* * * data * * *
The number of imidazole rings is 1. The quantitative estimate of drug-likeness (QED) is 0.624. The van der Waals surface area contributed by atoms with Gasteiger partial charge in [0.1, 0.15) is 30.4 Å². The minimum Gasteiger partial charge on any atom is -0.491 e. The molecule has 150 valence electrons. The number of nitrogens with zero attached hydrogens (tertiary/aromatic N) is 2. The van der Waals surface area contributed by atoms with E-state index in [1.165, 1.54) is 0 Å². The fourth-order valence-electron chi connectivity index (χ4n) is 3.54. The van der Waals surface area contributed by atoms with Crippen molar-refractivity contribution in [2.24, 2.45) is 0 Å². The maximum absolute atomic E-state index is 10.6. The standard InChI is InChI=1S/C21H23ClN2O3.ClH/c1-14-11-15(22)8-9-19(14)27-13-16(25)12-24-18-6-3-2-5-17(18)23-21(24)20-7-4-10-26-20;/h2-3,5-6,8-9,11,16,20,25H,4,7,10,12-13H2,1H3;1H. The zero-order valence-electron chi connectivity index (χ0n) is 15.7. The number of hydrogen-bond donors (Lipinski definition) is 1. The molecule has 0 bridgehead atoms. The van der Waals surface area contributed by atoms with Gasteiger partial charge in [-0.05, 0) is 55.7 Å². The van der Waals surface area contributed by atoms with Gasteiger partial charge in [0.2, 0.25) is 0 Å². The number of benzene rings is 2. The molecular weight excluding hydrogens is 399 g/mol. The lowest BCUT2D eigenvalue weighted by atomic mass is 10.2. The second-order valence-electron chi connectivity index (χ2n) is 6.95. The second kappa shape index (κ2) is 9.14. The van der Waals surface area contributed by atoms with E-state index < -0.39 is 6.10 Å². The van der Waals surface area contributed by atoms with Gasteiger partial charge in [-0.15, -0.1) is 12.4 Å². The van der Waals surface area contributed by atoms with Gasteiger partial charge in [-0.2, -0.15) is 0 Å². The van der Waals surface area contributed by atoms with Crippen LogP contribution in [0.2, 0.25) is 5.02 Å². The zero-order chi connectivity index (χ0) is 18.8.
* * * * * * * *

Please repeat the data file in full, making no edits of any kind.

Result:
The number of imidazole rings is 1. The quantitative estimate of drug-likeness (QED) is 0.624. The van der Waals surface area contributed by atoms with Gasteiger partial charge in [0.1, 0.15) is 30.4 Å². The minimum Gasteiger partial charge on any atom is -0.491 e. The molecule has 150 valence electrons. The number of nitrogens with zero attached hydrogens (tertiary/aromatic N) is 2. The van der Waals surface area contributed by atoms with E-state index in [1.165, 1.54) is 0 Å². The fourth-order valence-electron chi connectivity index (χ4n) is 3.54. The van der Waals surface area contributed by atoms with Crippen molar-refractivity contribution in [2.24, 2.45) is 0 Å². The maximum absolute atomic E-state index is 10.6. The standard InChI is InChI=1S/C21H23ClN2O3.ClH/c1-14-11-15(22)8-9-19(14)27-13-16(25)12-24-18-6-3-2-5-17(18)23-21(24)20-7-4-10-26-20;/h2-3,5-6,8-9,11,16,20,25H,4,7,10,12-13H2,1H3;1H. The zero-order valence-electron chi connectivity index (χ0n) is 15.7. The number of hydrogen-bond donors (Lipinski definition) is 1. The molecule has 0 bridgehead atoms. The van der Waals surface area contributed by atoms with Gasteiger partial charge in [-0.05, 0) is 55.7 Å². The van der Waals surface area contributed by atoms with Gasteiger partial charge in [0.2, 0.25) is 0 Å². The number of benzene rings is 2. The molecular weight excluding hydrogens is 399 g/mol. The lowest BCUT2D eigenvalue weighted by atomic mass is 10.2. The second-order valence-electron chi connectivity index (χ2n) is 6.95. The second kappa shape index (κ2) is 9.14. The van der Waals surface area contributed by atoms with E-state index < -0.39 is 6.10 Å². The van der Waals surface area contributed by atoms with Gasteiger partial charge in [-0.15, -0.1) is 12.4 Å². The van der Waals surface area contributed by atoms with Gasteiger partial charge in [-0.2, -0.15) is 0 Å². The van der Waals surface area contributed by atoms with Crippen LogP contribution in [0.2, 0.25) is 5.02 Å². The zero-order chi connectivity index (χ0) is 18.8.